Some things were more irresistible than nightmares. Frodo bowed to the inevitable, and waved his friends off. "All right, all right, just let me get dressed first."

The Brandybuck and the Took exchanged a triumphant grin, and both sat down on their beds to wait for Frodo to be ready.

Sighing, Frodo took his nightshirt off and reached for his jerkin, but Pippin interrupted him. "Frodo, were you wearing that all night?"

Frodo glanced down, and saw the mithril vest. "Well – yes, I was..."


"After the Prancing Pony..." Frodo shrugged. "It just seems, well... safer."

"If it helps you sleep," Merry said. "Speaking of which, hurry up! I'm hungry!"

"Pippin interrupted me," Frodo protested, shrugging his jerkin on.

"Stop interrupting him, Pippin," Merry told his friend sternly.

When they came downstairs, there was already a breakfast laid out for their whole group.

"Ah, this is wonderful," Pippin pronounced. "You've got the right idea, Sam!"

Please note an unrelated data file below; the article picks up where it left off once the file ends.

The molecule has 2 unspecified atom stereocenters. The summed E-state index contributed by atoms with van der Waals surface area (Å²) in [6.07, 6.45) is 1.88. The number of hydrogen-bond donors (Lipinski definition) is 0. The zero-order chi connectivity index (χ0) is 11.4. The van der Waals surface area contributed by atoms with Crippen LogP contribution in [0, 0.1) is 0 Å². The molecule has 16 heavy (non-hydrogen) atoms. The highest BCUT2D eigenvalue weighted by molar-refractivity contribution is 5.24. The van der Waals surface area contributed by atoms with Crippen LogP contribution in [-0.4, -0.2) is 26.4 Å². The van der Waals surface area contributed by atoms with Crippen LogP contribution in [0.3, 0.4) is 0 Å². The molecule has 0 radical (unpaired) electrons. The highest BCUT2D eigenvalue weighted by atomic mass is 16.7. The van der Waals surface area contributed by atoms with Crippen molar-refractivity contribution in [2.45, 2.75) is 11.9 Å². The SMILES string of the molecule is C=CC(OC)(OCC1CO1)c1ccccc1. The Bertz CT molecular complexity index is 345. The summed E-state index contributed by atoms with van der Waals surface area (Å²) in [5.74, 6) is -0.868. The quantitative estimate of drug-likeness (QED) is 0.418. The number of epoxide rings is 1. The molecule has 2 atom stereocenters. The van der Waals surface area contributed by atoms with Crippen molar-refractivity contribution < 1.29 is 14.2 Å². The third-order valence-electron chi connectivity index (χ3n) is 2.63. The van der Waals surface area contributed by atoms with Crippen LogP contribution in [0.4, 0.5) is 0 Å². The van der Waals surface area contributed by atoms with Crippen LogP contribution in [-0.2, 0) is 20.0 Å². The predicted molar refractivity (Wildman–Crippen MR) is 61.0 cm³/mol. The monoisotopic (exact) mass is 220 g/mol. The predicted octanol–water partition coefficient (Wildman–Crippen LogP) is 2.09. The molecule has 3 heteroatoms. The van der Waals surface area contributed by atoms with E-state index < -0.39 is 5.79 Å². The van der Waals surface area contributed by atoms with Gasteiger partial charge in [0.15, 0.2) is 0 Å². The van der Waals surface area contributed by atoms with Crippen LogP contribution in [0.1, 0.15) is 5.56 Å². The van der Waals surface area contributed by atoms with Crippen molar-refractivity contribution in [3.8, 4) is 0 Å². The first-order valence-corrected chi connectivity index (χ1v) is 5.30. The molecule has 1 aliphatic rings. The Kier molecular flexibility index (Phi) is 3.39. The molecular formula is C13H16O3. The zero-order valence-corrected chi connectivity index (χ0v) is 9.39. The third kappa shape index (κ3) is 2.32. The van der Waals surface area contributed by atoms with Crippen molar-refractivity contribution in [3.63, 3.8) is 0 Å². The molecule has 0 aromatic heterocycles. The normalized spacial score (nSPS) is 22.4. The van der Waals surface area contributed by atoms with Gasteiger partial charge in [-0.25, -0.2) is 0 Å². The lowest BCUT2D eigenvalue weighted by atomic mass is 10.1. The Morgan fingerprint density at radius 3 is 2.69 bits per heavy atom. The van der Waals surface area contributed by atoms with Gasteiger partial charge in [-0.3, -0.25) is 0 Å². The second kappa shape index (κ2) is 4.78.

"I thought you'd be hungry," Sam said – nodding to all of them, but Frodo in particular. "And Mister Long-Paw's already eaten."

Frodo glanced over to the corner, where the sleek werewolf was watching them with a cool regard.

"I still don't quite understand about him," Merry said. "He's got teeth the size of that sword of yours!"

"Not quite as long," Frodo demurred. "Lurtz said he was my bodyguard now – it's his job to keep me safe. And I'm teaching him to read."

"He's got enough keeping-safe for any four hobbits," Merry admitted. He shrugged the problem away. "Ooh, look – dumplings!"

"Are they a breakfast food?"

"I suppose it's too much to ask for a Brandybuck to keep away from food for long," Frodo smiled.